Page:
You’re having trouble starting your mower. The starter motor may not be getting the power it requires to turn over the engine.
An Ariens lawn mower won’t turn over or crank due to a bad battery, loose or corroded wiring and electrical components, faulty ignition switch, bad safety switch, blown fuse, bad starter solenoid, or a bad starter motor.
Follow all safety precautions found in your Ariens operator’s manual. Disconnect the black negative battery cable prior to performing repairs to the electrical system.
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Follow all safety instructions provided in your equipment operator’s manual before diagnosing, repairing, or operating. Consult a professional if you don’t have the skills, or knowledge or are not in the condition to perform the repair safely.
Why Your Ariens Mower Won’t Turn Over
Dead or Bad Battery
To extend the life of your Ariens lawn mower battery, it’s best to keep it fully charged. This is especially true during cold weather. A battery that is stored in cold weather can freeze when it isn’t fully charged.
A weak or dead battery won’t give the power needed to turn over an engine.
Test your battery using the steps in the article “5 Things That Are Draining the Life of Your Lawn Mower Battery”.
Charging a Battery: Use a battery charger to charge your 12-volt battery. Before you continue, wear protective gear to protect your eyes and skin from electrical shock. Follow these steps to charge your lawn mower battery with a charger:
- Access the battery and terminals. You may need to use a screwdriver to uncover the battery. Do not remove the battery from the casing.
- Connect the charging cables beginning with the positive cable first. This is the red cable or the one with the plus sign. Place the cable on the positive battery terminal.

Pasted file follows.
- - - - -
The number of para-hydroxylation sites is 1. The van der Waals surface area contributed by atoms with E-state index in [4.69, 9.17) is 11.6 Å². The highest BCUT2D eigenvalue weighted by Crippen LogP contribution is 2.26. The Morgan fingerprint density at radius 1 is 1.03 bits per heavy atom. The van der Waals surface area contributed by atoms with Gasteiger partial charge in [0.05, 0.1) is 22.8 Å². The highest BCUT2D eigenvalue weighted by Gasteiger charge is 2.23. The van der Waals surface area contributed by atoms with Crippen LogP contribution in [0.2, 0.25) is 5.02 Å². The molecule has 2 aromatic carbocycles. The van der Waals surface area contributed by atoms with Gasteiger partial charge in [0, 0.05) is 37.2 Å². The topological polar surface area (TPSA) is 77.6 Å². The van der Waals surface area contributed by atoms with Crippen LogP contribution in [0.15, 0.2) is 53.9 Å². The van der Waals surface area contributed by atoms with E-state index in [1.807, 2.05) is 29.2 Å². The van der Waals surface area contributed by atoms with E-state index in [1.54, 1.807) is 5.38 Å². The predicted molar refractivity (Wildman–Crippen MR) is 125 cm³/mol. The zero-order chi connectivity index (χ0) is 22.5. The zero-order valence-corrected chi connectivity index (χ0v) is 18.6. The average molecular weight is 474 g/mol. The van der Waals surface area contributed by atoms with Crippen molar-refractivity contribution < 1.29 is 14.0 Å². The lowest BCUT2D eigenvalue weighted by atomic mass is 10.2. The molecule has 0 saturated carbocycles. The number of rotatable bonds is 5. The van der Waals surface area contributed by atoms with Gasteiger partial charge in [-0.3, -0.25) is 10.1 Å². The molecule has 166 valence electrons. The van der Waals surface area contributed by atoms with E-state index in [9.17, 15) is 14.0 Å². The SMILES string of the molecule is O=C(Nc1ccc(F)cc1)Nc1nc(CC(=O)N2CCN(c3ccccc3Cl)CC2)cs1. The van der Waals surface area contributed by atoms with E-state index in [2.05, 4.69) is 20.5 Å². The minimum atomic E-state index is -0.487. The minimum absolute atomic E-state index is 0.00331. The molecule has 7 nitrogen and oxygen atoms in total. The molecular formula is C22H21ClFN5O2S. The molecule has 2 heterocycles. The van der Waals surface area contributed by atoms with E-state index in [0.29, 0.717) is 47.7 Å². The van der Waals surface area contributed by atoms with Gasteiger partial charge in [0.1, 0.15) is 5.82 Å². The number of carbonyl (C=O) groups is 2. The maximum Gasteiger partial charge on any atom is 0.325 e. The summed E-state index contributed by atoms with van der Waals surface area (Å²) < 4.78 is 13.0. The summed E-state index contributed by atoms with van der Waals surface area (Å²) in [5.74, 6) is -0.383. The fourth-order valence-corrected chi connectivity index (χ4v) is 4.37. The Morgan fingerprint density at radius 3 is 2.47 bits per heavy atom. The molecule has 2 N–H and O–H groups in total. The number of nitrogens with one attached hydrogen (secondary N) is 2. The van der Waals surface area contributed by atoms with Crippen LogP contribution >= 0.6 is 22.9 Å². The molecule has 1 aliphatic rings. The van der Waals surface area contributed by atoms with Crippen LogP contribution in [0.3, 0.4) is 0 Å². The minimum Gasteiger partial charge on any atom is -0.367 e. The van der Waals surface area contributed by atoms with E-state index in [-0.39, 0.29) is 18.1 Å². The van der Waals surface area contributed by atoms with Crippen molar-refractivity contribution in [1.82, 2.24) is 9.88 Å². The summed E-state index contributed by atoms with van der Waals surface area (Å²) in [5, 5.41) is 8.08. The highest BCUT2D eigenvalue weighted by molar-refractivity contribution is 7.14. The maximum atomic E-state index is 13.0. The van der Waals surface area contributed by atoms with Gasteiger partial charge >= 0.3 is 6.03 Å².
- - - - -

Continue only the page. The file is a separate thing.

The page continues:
- Attach the negative cable to the negative battery terminal. This is the black cable or the one with the negative sign.
- Do not touch anything that doesn’t have a rubber coating to prevent electrocution.
- Set the charger’s voltage and amperage level to the desired level. The average volt level for lawn mower batteries is usually 12 volts. More amperage charges the battery faster. Start with two amps and work up to no more than 10 amps. A slow charge is best.
If the battery fails to hold a charge it must be replaced with a new battery. You can purchase a new battery at your location lawn mower dealership, hardware store, or automotive store.
Bring your old battery with you. Most places will charge you a core fee unless you provide them with your old battery.
Loose or Wires and Connections
After checking the Ariens battery, check the cables and connections. The mower’s vibration and bouncing around when mowing can cause cables, wiring, and connections to become loose.
Make sure the connections are secure and there is no corrosion buildup that can cause a break in continuity. Moisture on connections can cause connections and terminals to begin to corrode.
Try to remove this corrosion using a small wire brush and a baking soda solution (2 cups water to 3 heaping tablespoons of baking soda). Disconnect the battery and remove the components before cleaning them.
Replace the terminals or components if the corrosion is severe and you are unable to sufficiently clean them.
A fuse is installed to protect your Ariens electrical system from items like a power surge or a short. Check your mower to make sure you don’t have a blown fuse.